KTT: I think the horizontality of cultural buildings is tied to its level of public availability. I foresee that in the future, public architecture will function more like parks, whereas commercial architecture needs smaller footprints and increased density in order to earn money.

HWE: But do you assent with the tendency that the institutional architecture that populates the Oslo harbour front becomes main carriers of public life, while the general building mass like the barcode mostly services accountancy firms?

KTT: One of the big problems of European urban development is that every square meter is sold at the same rates. But in large-scale urban developments you have to offer a variety of costs. So yes, these buildings have a major job to do, providing the public with spaces they don’t have to pay for.

JDS: This brings us to the prospect of the 200 000 new inhabitants Oslo is facing the next 20 years. We all believe in densifying cities, but what to do in Oslo?

KKT: There is a natural aspect of using what you already have. Utilizing the long waterline is a unique situation for Oslo, but what kind of qualities do you provide, and for how far into the future?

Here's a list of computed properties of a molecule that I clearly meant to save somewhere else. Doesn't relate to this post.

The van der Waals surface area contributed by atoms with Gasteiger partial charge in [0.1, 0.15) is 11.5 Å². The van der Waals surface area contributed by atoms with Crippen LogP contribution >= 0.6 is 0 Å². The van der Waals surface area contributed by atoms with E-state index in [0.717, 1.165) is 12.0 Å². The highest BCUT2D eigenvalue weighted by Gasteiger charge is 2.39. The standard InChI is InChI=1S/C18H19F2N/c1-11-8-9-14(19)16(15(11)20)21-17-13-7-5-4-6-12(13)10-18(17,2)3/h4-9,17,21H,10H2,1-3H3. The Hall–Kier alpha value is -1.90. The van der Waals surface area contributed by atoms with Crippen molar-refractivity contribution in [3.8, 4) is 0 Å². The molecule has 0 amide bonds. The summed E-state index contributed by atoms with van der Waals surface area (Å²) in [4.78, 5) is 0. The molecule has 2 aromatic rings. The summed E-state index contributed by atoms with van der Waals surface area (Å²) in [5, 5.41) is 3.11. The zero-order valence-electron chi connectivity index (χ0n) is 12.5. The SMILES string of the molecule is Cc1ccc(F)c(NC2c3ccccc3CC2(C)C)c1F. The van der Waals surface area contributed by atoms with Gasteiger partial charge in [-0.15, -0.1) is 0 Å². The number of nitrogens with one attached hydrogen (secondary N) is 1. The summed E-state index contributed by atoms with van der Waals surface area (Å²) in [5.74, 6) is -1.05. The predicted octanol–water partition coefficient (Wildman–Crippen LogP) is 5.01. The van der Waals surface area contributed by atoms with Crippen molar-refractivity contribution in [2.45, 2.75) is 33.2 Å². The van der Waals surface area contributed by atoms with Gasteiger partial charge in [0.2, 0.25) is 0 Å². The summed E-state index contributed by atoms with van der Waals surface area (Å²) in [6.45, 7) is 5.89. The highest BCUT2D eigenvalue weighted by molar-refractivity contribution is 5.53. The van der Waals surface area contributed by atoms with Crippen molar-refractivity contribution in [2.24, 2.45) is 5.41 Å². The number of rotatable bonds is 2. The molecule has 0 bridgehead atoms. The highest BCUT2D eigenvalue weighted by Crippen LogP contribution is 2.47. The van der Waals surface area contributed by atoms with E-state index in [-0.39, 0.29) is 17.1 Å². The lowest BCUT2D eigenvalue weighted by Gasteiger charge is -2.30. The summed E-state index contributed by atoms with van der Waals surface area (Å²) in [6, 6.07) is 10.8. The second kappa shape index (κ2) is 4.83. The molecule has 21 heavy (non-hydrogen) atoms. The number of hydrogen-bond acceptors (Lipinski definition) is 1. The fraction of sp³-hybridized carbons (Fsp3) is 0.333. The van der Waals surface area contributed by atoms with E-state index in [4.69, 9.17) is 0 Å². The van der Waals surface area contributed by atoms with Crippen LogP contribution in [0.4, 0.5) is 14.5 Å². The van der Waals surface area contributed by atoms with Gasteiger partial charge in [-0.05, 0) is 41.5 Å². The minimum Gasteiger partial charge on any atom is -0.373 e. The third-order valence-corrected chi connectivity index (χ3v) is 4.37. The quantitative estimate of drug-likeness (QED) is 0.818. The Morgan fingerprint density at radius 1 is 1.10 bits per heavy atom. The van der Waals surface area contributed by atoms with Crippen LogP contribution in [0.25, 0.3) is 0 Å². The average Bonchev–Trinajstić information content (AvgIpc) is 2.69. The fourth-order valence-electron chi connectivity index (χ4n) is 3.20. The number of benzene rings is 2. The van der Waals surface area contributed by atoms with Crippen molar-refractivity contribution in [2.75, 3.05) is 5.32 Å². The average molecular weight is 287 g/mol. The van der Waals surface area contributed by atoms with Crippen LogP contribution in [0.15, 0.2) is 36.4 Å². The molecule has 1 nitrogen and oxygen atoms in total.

GB: Frankly, the general new housing stock in Oslo is not exceptional. There are not really a lot of interesting living conditions offered here. And the risk of the waterfront being developed is that it becomes monochromatic ghettos consisting of people in their ‘silver years’. But there are ways to resist gentrification, one of which is through public programs. The Opera creates a differential space, showing that architecture can influence gentrification.

Scene 2: Ménage à trois

Location: Oslo Central Station area, to be reconfigured and expanded by 2020. Architect: Space Group

GB: The Oslo central station is like stations everywhere; they bloat and expand until some moment where the spillage is uncontrollable. We had an approach where we needed to sort through the different identities and instead create radically different conditions.